Commercialization of wildlife for food has been, and continues to be promoted in northern communities and regions. The type, and context, of sharing and trade of wildlife for food in northern communities is entirely different in character from the commercial trade in wildlife for human consumption, including wildlife markets, in parts of Asia and Africa. The trade is also not characterized by the same mixing of species carrying potential pandemic zoonotic pathogens as commonly occurs in wildlife trade chains throughout tropical regions. As an example, a Nunavut Wildlife Harvest Study found only 86 records (from over 145,000, and after removing the separately-monitored commercial harvest of muskoxen (Ovibos moschatus) and sales to fish or meat plants) indicating a harvest was sold commercially, vs. for personal use (254). Larger-scale commercial trade of wildlife from Arctic and boreal biomes is highly regulated, and falls under similar food safety inspection as meat from domestic animals, which not only lowers the risk of zoonotic disease transmission, but also protects the food and economic security of Indigenous and local communities who rely on wildlife (255–257). Whilst commercial trade still forms only a small component of wildlife use, the dual roles of wildlife harvesting in northern subsistence and mixed economies, including sport hunting, remain important (258–260). Maintaining and strengthening current surveillance systems for wildlife health and zoonoses, based on populations with the highest contact rates with wildlife, is an important component of an improved health infrastructure across the North. These systems can help detect, define, and control local human emergence of zoonoses while still geographically confined.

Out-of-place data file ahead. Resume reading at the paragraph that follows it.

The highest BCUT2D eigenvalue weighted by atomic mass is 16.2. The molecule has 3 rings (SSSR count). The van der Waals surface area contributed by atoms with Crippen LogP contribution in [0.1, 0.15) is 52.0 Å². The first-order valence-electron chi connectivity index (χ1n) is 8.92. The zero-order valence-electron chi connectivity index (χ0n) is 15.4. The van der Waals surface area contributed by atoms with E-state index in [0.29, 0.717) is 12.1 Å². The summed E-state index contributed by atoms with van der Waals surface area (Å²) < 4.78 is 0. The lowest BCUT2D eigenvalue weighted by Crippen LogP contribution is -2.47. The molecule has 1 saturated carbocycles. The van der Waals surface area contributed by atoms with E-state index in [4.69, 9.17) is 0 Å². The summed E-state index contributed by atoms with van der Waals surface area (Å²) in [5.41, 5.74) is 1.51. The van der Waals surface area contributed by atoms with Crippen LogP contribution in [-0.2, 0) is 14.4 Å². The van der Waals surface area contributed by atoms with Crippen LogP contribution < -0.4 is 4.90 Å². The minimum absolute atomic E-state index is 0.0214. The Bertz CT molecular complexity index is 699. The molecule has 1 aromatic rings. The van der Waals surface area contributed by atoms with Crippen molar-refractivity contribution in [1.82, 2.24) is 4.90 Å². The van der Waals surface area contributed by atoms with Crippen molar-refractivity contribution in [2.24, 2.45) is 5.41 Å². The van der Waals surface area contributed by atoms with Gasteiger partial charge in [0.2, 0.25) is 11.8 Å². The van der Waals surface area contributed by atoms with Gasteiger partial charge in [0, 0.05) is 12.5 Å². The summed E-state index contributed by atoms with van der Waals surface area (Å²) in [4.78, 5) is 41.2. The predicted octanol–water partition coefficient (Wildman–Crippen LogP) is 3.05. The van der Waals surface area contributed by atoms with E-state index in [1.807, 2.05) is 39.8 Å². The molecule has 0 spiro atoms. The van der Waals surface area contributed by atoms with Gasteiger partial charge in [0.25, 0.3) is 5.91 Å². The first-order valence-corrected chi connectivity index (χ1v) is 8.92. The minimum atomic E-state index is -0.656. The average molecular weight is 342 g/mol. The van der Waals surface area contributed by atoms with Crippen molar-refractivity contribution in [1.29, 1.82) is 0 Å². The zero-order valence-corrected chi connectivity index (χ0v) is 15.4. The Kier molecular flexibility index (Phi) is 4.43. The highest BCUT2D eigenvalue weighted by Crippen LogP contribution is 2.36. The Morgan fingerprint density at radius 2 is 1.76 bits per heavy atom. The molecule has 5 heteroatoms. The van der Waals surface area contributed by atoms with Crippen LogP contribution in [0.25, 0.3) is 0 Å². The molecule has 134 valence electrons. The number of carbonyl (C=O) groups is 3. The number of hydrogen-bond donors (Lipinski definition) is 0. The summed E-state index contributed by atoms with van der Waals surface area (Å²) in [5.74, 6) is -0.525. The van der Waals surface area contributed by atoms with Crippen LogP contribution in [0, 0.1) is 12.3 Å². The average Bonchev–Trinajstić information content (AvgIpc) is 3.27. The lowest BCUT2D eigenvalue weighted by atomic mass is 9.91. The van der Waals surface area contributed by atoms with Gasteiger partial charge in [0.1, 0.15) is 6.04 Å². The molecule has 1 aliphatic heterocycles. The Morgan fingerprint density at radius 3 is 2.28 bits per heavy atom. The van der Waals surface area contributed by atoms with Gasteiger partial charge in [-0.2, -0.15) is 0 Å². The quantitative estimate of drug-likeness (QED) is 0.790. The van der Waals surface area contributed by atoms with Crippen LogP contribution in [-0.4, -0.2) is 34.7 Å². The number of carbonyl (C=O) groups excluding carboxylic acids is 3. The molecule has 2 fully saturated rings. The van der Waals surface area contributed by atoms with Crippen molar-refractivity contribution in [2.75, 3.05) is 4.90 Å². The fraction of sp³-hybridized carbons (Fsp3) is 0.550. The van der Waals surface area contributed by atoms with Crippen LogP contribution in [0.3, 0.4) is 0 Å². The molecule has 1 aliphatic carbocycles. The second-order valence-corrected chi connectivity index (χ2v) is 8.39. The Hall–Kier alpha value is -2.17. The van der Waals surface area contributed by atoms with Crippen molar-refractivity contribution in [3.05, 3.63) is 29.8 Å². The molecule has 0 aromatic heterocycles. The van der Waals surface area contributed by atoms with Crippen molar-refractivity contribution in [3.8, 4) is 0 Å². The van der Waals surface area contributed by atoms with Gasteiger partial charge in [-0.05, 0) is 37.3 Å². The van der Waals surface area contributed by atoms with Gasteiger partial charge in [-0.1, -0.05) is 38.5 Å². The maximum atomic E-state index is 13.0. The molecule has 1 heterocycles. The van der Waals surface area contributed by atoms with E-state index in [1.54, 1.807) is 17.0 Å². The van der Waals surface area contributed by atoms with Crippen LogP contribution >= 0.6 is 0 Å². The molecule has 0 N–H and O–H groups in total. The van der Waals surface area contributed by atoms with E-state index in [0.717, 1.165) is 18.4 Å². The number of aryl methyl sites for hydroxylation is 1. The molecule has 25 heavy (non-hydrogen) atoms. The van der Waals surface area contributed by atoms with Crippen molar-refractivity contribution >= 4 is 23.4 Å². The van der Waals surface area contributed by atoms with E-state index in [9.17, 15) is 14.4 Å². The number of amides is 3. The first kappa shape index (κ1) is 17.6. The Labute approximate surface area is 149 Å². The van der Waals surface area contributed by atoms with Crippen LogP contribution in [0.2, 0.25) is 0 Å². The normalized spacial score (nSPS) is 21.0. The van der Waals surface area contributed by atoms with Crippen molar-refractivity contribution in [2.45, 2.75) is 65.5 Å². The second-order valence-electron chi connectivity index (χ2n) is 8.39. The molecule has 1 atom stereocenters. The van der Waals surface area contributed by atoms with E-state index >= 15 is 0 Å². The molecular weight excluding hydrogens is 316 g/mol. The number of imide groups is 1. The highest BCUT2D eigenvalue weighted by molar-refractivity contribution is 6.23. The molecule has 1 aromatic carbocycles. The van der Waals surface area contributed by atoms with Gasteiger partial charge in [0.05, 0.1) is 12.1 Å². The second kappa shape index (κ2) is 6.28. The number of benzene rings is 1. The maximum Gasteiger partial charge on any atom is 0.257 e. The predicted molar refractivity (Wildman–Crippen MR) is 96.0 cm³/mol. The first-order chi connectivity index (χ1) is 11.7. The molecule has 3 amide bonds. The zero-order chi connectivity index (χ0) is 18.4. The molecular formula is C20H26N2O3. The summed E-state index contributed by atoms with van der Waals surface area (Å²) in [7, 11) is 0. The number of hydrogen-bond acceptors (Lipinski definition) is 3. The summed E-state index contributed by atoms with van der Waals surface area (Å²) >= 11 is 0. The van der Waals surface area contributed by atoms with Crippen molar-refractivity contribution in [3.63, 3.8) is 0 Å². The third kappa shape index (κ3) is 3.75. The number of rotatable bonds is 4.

Risk for emergence of zoonotic-origin pandemic pathogens from wildlife use in Arctic and boreal biomes is currently minimal, indicating that new policies restricting these traditional and subsistence activities in the name of pandemic prevention would be unfounded at the current time.